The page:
World Income Distribution (WYD) database available on http://econ.worldbank.org/projects/inequality). In order to
keep comparability with the precedent calculation for mid-19
century, I use price levels and PPPs that are
commensurate with 1990 PPPs rather than the most recent version of PPPs (year 2005). The latter gives an overall
higher global inequality (70 Gini points rather than 65.4; see Milanovic 2011, and Milanovic 2012). The share of
the between-country component is also about 85 percent if we use more up-to-date PPPs.
The position of the poorest ventile of the rich country is indicated by a broken line in this and following graphs.
poorest groups of Americans with the richest Indians: the second poorest ventile of American
population is approximately at the same level of income (just 1 global percentile lower) than the
richest 5% of Indians.
Figure 1. Importance of location vs. class: United States compared to BRIC countries, 2005
Note: Based on national household surveys; people ranked by per capita income or per capita consumption adjusted
for price differences between the countries using the most recent PPPs. BRIC is an acronym denoting the emerging
market economies of Brazil, Russia, India and China.
The figure could be made both more dramatic or less dramatic without losing anything
of its essential message: namely, that most of global income differences today depend on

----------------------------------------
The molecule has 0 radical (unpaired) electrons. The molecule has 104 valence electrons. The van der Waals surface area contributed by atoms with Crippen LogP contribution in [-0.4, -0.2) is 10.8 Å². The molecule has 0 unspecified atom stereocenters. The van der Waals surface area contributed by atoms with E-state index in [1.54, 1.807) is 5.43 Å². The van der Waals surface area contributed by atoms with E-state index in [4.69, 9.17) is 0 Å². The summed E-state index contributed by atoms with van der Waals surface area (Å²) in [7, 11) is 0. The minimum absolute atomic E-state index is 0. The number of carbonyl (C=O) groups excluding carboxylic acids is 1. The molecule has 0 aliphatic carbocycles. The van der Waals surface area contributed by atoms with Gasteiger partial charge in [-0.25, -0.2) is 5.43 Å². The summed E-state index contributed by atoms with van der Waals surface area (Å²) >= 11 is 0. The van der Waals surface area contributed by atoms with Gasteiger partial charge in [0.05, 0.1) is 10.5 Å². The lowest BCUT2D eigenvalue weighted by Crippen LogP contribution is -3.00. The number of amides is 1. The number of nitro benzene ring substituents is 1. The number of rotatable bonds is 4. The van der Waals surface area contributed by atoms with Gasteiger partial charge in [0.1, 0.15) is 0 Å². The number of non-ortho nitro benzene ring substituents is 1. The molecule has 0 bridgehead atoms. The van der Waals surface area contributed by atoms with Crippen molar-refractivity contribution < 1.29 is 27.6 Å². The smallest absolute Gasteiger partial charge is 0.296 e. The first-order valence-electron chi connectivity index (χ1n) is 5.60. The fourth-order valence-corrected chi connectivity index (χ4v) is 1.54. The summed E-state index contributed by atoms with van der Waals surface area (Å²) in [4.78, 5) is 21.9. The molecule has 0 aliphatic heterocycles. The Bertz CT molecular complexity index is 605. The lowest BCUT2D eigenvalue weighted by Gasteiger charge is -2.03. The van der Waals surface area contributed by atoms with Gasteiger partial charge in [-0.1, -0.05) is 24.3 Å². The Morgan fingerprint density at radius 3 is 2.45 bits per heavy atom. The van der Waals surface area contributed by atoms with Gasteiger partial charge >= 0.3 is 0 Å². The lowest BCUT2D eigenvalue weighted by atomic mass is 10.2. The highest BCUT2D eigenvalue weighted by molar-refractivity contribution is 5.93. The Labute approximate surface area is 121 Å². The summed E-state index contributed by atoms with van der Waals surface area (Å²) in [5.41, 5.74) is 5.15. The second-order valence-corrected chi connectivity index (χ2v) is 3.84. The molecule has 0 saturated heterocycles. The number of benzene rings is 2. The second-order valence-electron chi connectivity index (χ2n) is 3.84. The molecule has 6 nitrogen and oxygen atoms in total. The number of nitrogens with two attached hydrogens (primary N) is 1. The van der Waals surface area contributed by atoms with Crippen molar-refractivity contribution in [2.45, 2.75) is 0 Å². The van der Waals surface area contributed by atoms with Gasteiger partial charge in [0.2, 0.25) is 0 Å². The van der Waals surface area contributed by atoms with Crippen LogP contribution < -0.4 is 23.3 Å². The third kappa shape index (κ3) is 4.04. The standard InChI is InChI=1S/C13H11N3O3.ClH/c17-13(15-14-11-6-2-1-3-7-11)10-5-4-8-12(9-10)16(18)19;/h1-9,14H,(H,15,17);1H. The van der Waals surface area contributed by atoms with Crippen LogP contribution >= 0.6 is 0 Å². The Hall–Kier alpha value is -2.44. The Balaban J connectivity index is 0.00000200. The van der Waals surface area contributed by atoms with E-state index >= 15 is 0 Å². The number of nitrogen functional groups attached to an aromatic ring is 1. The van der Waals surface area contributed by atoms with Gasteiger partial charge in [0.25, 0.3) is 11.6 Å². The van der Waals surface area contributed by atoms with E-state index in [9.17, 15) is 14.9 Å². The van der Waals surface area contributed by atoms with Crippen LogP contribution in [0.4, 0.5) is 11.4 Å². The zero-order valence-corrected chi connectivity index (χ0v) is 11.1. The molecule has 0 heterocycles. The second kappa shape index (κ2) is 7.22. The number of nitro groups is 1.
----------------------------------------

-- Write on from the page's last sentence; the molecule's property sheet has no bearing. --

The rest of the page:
location. We can make the figure more dramatic by contrasting incomes of people living in a
Note that if class alone determined one’s global income position, and all country means were the same, the line
for every country would be a straight 45 degree line.
1 5 10 15 20
very rich and egalitarian country like Denmark with people living in various poor African
countries (Figure 2a). Danish poorest ventile has an income that places it as the 82
percentile while in many African countries even the income of the richest ventile hardly exceeds
global percentile—implying thus that the two distributions do not overlap at all.
In other words, if we lined up all individuals from these countries by their per capita income,
Denmark’s income distribution would only start at the point at which many African countries’
distributions end. The richest Malians are poorer than the poorest Danes.
The picture of global location-induced inequality could be also rendered a bit less
dramatic, if we present it in a more finely-grained form, viz., if instead of using ventiles on the
horizontal axis, we used percentiles of national income distributions, or even individuals lined up
and ranked one by one. For sure, we should then be able to find some Malians who are richer
than some Danes, and the two distributions would indeed display some overlap. However, that
overlap would be, in a statistical sense, minimal: there may be one-half of a percept or 1 percent
or even 2 or 3 percent of Malians who are richer than the poorest Danes, but this does not in any